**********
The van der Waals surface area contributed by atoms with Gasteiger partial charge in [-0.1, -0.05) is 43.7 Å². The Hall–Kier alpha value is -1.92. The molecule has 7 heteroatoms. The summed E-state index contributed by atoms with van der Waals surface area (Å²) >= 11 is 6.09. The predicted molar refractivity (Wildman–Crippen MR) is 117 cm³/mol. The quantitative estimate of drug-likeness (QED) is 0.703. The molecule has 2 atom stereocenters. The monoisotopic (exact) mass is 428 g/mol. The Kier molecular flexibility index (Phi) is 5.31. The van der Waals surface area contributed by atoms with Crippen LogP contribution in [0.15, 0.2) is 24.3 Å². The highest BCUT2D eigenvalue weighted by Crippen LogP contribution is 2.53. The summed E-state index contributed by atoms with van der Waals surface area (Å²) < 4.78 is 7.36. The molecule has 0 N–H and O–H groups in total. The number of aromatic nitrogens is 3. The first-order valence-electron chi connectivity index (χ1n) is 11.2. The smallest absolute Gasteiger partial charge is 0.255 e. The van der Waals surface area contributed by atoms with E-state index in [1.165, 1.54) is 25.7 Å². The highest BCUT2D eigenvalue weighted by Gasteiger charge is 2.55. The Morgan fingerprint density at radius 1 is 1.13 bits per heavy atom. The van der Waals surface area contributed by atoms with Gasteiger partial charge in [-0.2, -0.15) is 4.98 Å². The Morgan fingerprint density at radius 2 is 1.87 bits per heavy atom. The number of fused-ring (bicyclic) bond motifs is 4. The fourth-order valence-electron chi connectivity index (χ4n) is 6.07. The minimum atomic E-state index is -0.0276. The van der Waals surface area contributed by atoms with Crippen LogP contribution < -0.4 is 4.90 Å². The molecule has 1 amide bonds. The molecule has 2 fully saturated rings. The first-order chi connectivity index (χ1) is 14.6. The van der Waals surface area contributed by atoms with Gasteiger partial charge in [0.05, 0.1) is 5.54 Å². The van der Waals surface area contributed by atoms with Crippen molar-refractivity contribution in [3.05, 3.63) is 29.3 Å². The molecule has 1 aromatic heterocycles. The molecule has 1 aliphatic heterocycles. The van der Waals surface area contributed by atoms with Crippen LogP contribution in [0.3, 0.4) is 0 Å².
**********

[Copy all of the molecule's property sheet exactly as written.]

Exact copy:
The van der Waals surface area contributed by atoms with Gasteiger partial charge in [-0.1, -0.05) is 43.7 Å². The Hall–Kier alpha value is -1.92. The molecule has 7 heteroatoms. The summed E-state index contributed by atoms with van der Waals surface area (Å²) >= 11 is 6.09. The predicted molar refractivity (Wildman–Crippen MR) is 117 cm³/mol. The quantitative estimate of drug-likeness (QED) is 0.703. The molecule has 2 atom stereocenters. The monoisotopic (exact) mass is 428 g/mol. The Kier molecular flexibility index (Phi) is 5.31. The van der Waals surface area contributed by atoms with Crippen LogP contribution in [0.15, 0.2) is 24.3 Å². The highest BCUT2D eigenvalue weighted by Crippen LogP contribution is 2.53. The summed E-state index contributed by atoms with van der Waals surface area (Å²) < 4.78 is 7.36. The molecule has 0 N–H and O–H groups in total. The number of aromatic nitrogens is 3. The first-order valence-electron chi connectivity index (χ1n) is 11.2. The smallest absolute Gasteiger partial charge is 0.255 e. The van der Waals surface area contributed by atoms with E-state index in [1.165, 1.54) is 25.7 Å². The highest BCUT2D eigenvalue weighted by Gasteiger charge is 2.55. The Morgan fingerprint density at radius 1 is 1.13 bits per heavy atom. The van der Waals surface area contributed by atoms with Gasteiger partial charge in [-0.2, -0.15) is 4.98 Å². The Morgan fingerprint density at radius 2 is 1.87 bits per heavy atom. The number of fused-ring (bicyclic) bond motifs is 4. The fourth-order valence-electron chi connectivity index (χ4n) is 6.07. The minimum atomic E-state index is -0.0276. The van der Waals surface area contributed by atoms with Crippen LogP contribution < -0.4 is 4.90 Å². The molecule has 1 amide bonds. The molecule has 2 fully saturated rings. The first-order chi connectivity index (χ1) is 14.6. The van der Waals surface area contributed by atoms with Gasteiger partial charge in [0.05, 0.1) is 5.54 Å². The van der Waals surface area contributed by atoms with Crippen molar-refractivity contribution in [3.05, 3.63) is 29.3 Å². The molecule has 1 aromatic heterocycles. The molecule has 1 aliphatic heterocycles. The van der Waals surface area contributed by atoms with Crippen LogP contribution in [0.3, 0.4) is 0 Å².